The Philly Cheese Steak
Which local purveyors sell the real thing?
NAILING DOWN exactly what constitutes a real Philly cheese steak sandwich is a little like arguing over how many angels can do the Macarena on the head of a pin. But it’s important because as the number of Philly steak slingers here steadily increases, claims of authenticity and charges of Fraud have these sandwich purveyors behaving like Congressmen.
So we set out to uncover Philly fundamentalism at its source. According to Frank E. Olivieri of Pat’s Steaks in South Philadelphia, who claims his great-uncle invented the sandwich in 1930, a Philly has four core components: freshly baked French-style Italian bread, thin-sliced ribeye steak, sautéed onions, and American, pro-volone or-I kid you not- Cheez Whiz cheeses. Those that deviate from these parameters are simply wannabes.
Rules in hand, we visited three Dallas cheese steak houses to see who serves the closest you can get to a real Philly in the Land of Chicken-Fried Steak.
New England Cheesesteak Co. ($3.90): This basic take-out sandwich shop uses white American cheese, sliced rib-eye and an Italian roll -all the right stuff. The onions, meat juice and cheese mingle on the grill to form a creamy sauce that soaks the bun heavily. It’s a good sandwich, but the meat serving could be a bit more generous. New England also has a vegetarian cheese steak ($3.60)- hard-core sacrilege. 3921 W. Park Blvd., Suite 150; 972-758-9517. 11 a.m.-9 p.m.. Monday-Saturday; 11 a.m.-8 p.m.. Sunday.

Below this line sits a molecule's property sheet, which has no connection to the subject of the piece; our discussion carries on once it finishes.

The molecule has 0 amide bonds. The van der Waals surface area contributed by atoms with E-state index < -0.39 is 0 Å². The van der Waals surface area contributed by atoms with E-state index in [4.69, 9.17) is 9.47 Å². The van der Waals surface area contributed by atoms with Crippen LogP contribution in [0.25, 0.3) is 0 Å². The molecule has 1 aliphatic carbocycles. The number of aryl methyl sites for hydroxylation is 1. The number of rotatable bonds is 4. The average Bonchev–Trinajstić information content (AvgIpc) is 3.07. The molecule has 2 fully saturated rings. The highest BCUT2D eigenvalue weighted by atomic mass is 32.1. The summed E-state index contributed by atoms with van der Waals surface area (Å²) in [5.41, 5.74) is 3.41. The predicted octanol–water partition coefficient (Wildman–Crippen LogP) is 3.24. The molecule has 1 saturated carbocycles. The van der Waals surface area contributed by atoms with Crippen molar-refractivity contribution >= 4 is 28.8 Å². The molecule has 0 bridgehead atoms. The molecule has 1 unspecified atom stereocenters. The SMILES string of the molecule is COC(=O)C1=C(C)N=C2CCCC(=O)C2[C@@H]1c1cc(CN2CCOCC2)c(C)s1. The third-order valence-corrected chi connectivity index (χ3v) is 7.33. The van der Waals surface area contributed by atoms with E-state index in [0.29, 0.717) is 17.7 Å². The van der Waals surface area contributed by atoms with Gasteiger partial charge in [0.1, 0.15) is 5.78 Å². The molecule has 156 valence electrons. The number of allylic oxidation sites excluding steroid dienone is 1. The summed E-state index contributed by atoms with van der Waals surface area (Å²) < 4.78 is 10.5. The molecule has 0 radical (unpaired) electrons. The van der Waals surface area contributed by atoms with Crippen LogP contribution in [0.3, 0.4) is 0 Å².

Mien Street Bar & Grill ($7.95, with fries): Since 1991, it’s offered a big, rich sandwich jammed with slices of ribeye and gobs of white American cheese on an Italian sub roll (perhaps a minor infraction). While the sandwich is tasty, the meat was a bit overcooked and gristly. 2900 McKinney Ave.; 214-871-0256. II a.m.-11 p.m., Sunday-Thursday: 11 a.m.-2 a.m.. Friday & Saturday.
Texadelphia ($4.25 with tortilla chips and salsa): This fran-chised offshoot of an Austin eatery founded in 1985 (there’s also one in Houston) deviates the most from Philly orthodoxy, using sirloin instead of ribeye and mozzarella instead of American or provolone. But it also has the smoothest, heartiest flavors, although the meat can be overcooked at times and seems more shredded than thinly sliced. Texadelphia’s huge, shaded three-tiered deck is sure to be a popular summertime after-work beer dispensary. 2312 Leonard St.: 214-969-0905. 11 a.m.-9 p.m., Monday-Saturday: noon-3 p.m.. Sunday.
Mongol’s BBQ: Meaty Lunch Awaits
DRESS CASUALLY, DEVELOP A BIG APPETITE AND GET $4.75 FROM your piggy bank. That’s all you need for a lunch at Mongol’s BBQ that includes soup, rice and egg rolls. Do it thusly: Grab a big bowl and heap it high with wafer-thin slices of flash-frozen meats; fresh, nicely trimmed vegetables; and slithery noodles. Move on to barbecue, ginger and wine sauces bland enough to need a scoop of the garlic sauce, then hand your bowl to the chef manning the enormous grill. In minutes, your lunch is ready. The . menu also offers Chinese and Vietnamese choices, but the only one we’d order again is the Vietnamese spring roll. 3797 Forest Lane. Suite 107, 972-241-2939. -Suzanne Hough
GALLO BREAKS OUT OF THE BOX
The E&J Gallo winery, best known for nondescript jugged and boxed wines, has quietly shifted its strategy. In 1993, it began to release limited quantities of its Northern Estate bottled Chardonnay ($30) and Cabernet ($45} to largely enthusiastic reviews. A year later, Gallo introduced the Sonoma Series ($10 to $12): clean, generous wines featuring bottlings of Chardonnay, Cabernet, Merlot and Zinfandei.
Gallo now is introducing single vineyard-designated wines, including the 1995 Stefani Vineyard Chardonnay ($15), 1994 Frei Ranch Vineyard Zinfandel ($15) and 1994 Barrelli Creek Valdiguie (about $14).
Marty’s, Sigels and some Red Colemans have them. -M.S.
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